Personal Notes has been wary of Raymond Arroyo, host of “the World Over, on the Eternal Word Television Network, EWTN, attacking Pope Francis.  Personal Notes has watched for various Papal policies, like anything possibly construed as positive for Democrats. 

 

I have already read everything cited in the footnotes.  Because I am under stress, I am not re-reading anything at this time. 

 

I intend to begin catching up on material postponed while recovering from the transition of ourselves from Virginia to Ohio and Marty into the next life.  Since the first of the year, Bette has suffered a shattered hip, a stroke, and a badly infected gall bladder.  I am recovering from a transurethral resection of the prostate (turp).  If I ever get three months out, again, I then intend to reevaluate the amount of energy placed into Personal Notes each week.

 

 



[1] the Catholic Biblical Quarterly, Vol. 77, No. 2 (April 2015) 284, 285, 287.

 

[2] the Catholic Biblical Quarterly, Vol. 74, No. 2 (April 2012), 258.

 

[3] in Reformation Commentary on Scripture:  Old Testament VII:  Psalms 1—72, Timothy George (ed.), general editor, Scot M. Manetsch, Associate General editor, Herman J. Selderhuis (ed.), (Downers Grove, Illinois:  IVP Academic:  An imprint of InterVarsity Press, 2015, ISBN 978 0 8308-2957-6 (hardcover : alk. paper), P 1, Y 15) 127-131.

 

[4] in Reformation Commentary on Scripture:  Old Testament VII:  Psalms 1—72, Timothy George (ed.), general editor, Scot M. Manetsch, Associate General editor, Herman J. Selderhuis (ed.), (Downers Grove, Illinois:  IVP Academic:  An imprint of InterVarsity Press, 2015, ISBN 978 0 8308-2957-6 (hardcover : alk. paper), P 1, Y 15) 281, fn. 6.

 

[5] the Catholic Biblical Quarterly, Vol. 78, No. 3 (July 2016) 479.

 

[6] in Reformation Commentary on Scripture:  New Testament III:  Luke, Beth Kreitzer (ed.), general editor, Timothy George, associate General editor, Scott M. Manetsch, (Downers Grove, Illinois:  IVP Academic:  An imprint of InterVarsity Press, 2015:  ISBN 978-0-8308-2014 (hardcover : alk. paper), P 1, Y 15) 396-397.

 

[7] the Catholic Biblical Quarterly, Vol. 78, No. 1 (January 2016) 17.

 

[8] the Catholic Biblical Quarterly, Vol. 76, No. 2 (April 2014), 273.

 

[9] N.a., International Commission on English in the Liturgy: A Joint Commission of Catholic Bishops’ Conferences, The Roman Ritual: Revised by Decree of the Second Vatican Ecumenical Council and published by Authority of Pope Paul IV: Order of Christian Funerals: Including Appendix 2: Cremation: Approved for use in the Dioceses of the United States of America by the National Conference of Catholic Bishops and Confirmed by the Apostolic See (New Jersey: Catholic Book Publishing Co., 1998) 52.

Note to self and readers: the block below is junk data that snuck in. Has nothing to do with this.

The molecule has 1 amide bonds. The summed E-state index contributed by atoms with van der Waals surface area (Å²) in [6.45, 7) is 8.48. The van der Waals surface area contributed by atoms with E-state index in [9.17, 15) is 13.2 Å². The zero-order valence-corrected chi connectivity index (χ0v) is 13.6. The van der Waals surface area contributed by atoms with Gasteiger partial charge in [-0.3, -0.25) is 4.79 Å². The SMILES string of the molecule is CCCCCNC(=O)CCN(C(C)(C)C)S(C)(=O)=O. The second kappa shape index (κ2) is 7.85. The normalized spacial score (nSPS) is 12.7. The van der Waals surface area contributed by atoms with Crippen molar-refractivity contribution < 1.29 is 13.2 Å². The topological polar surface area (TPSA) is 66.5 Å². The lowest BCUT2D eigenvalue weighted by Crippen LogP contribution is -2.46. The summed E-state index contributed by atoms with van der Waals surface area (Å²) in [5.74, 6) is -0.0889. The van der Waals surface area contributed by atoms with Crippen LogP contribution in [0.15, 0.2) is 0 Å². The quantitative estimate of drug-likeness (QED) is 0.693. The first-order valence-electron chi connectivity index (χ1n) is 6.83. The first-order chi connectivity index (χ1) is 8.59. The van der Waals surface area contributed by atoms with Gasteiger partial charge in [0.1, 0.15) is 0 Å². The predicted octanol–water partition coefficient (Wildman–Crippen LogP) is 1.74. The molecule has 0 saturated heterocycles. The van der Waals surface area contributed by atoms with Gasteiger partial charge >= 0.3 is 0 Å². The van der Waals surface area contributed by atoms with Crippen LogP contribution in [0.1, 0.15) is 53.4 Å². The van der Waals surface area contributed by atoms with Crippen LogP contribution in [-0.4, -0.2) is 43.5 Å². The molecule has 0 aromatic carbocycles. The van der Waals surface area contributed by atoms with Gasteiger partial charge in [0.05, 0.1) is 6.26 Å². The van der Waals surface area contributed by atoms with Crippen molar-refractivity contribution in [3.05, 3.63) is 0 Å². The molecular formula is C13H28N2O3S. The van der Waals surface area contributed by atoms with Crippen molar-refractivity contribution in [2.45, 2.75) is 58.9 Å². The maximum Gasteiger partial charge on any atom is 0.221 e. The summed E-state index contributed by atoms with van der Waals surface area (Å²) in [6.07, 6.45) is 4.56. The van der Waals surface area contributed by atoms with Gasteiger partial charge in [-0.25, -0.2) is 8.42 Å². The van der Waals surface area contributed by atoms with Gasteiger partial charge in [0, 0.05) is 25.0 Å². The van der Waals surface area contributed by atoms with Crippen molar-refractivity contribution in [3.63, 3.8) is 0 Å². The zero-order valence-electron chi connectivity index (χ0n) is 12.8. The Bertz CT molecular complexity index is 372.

[10] Grand Rapids: Michigan: Zondervan, 1996,

 

[11] N.a., International Commission on English in the Liturgy: A Joint Commission of Catholic Bishops’ Conferences, The Roman Ritual: Revised by Decree of the Second Vatican Ecumenical Council and published by Authority of Pope Paul IV: Order of Christian Funerals: Including Appendix 2: Cremation: Approved for use in the Dioceses of the United States of America by the National Conference of Catholic Bishops and Confirmed by the Apostolic See (New Jersey: Catholic Book Publishing Co., 1998) 52.

 

[12] National Conference of Catholic Bishops, The Roman Missal Restored by Decree of the Second Ecumenical Council of the Vatican and Promulgated by Authority of Pope Paul VI: Lectionary for Mass:  For Use in the Dioceses of the United States of America:  Second Typical Edition:  Volume I:  Sundays, Solemnities, Feasts of the Lord and the Saints (Collegeville, Minnesota:  The Liturgical Press, 1988) 953.  Personal Notes refers to this book as the Lectionary.

 

[13] n.a., The Roman Missal:  Renewed by Decree of the Most Holy Second Ecumenical Council of the Vatican, Promulgated by Authority of Pope Paul VI and Revised at the Direction of Pope John Paul II:  English Translation According to the Third Typical Edition:  For Use in the Dioceses of the United States of America:  Approved by the United States Conference of Catholic Bishops and Confirmed by the Apostolic See (Washington, DC, United States Conference of Catholic Bishops, 2011) 492.  Personal Notes refers to this book as the Missal.

 

[14] UMI Annual Sunday School Lesson Commentary:  Precepts for Living ®: 2016-2017:  International Sunday School Lessons:  Volume 19:  UMI (Urban Ministries, Inc.), A. Okechuku Ogbonnaya, Ph.D., (ed.) (Chicago, IL  60643: UMI (Urban Ministries, Inc.), 2016) 101-102.